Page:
The shift slowed over the last year. Of 95 companies that reported target asset allocation strategies for 2012 and 2013, only three reduced their target equity allocations by 10% or more, versus 16 for 2011.

Figure 6. Average target asset allocation percentages for TW Pension 100, 2009-2013

Towers Watson Media

Source: Towers Watson

For 2013, aggregate results (weighted by DB plan assets) differ from average results, which also occurred in earlier analyses. On an aggregate level, sponsors hold more debt than public equity, and real estate and other holdings are also larger, showing that bigger TW Pension 100 plans hold more fixed-income and alternative investments than smaller plans in the group.

Investment returns were strong

During 2012, market returns outperformed expectations at the beginning of the year. At year-end 2012, aggregate and average (unweighted) investment returns were 12.4% and 12.5%, respectively (Figure 7). Substantial investment gains over 2012 were mostly due to strong returns in equity and long-duration fixed-income markets.

Figure 7. Investment returns for TW Pension 100, 2008-2012

Towers Watson Media

Source: Towers Watson

Another year of large employer contributions

Again this year, companies made sizable contributions to their plans. The 2012 Moving Ahead for Progress in the 21st Century Act (MAP-21) allowed sponsors to significantly reduce their minimum required contributions starting with the 2012 plan year.7 Nevertheless, aggregate contributions from the TW Pension 100 were the highest of the last five years, as many sponsors chose to make large discretionary contributions to keep funding levels up.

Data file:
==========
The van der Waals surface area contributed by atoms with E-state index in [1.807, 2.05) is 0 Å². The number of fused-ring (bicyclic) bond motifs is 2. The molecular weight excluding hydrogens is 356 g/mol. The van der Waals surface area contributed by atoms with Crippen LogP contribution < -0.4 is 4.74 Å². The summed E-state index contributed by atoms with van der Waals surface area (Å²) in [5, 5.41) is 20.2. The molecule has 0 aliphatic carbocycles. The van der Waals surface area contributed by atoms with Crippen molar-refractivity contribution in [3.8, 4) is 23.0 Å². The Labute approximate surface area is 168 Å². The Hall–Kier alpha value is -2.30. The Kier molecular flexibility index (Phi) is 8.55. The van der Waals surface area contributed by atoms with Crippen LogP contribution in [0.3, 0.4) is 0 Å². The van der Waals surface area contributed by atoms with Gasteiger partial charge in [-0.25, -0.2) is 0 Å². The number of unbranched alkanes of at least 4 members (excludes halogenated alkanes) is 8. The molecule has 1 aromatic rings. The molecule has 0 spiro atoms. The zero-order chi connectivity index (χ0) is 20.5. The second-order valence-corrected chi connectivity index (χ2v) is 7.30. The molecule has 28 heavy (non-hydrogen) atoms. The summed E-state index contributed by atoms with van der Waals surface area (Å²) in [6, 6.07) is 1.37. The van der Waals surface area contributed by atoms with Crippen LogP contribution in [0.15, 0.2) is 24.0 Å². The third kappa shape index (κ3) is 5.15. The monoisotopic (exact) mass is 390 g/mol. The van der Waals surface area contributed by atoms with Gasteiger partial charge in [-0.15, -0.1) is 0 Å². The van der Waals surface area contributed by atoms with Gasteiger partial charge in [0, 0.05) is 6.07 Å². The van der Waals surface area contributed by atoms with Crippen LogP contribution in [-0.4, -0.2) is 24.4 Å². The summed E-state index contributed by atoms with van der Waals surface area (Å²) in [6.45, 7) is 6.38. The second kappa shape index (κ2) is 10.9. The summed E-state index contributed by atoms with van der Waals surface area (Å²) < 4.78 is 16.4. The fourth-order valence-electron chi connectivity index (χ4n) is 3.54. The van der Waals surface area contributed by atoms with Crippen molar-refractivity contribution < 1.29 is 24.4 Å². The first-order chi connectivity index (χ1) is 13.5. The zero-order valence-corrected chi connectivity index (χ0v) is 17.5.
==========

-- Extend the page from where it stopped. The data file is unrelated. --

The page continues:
For 2012, sponsors contributed $45.2 billion, up from $38.9 for 2011. Total service cost (benefits earned during the previous year) was $20.7 billion in 2012. The median (unweighted) ratio of contributions to service cost for companies in this analysis was 2.4. So companies contributed more than twice the amount of benefits accrued in 2012. Figure 8 shows actual contributions for plan years 2008 to 2012.

Figure 8. Plan contributions from the TW Pension 100 ($ billions), 2008-2012

Towers Watson Media

Source: Towers Watson

Conclusion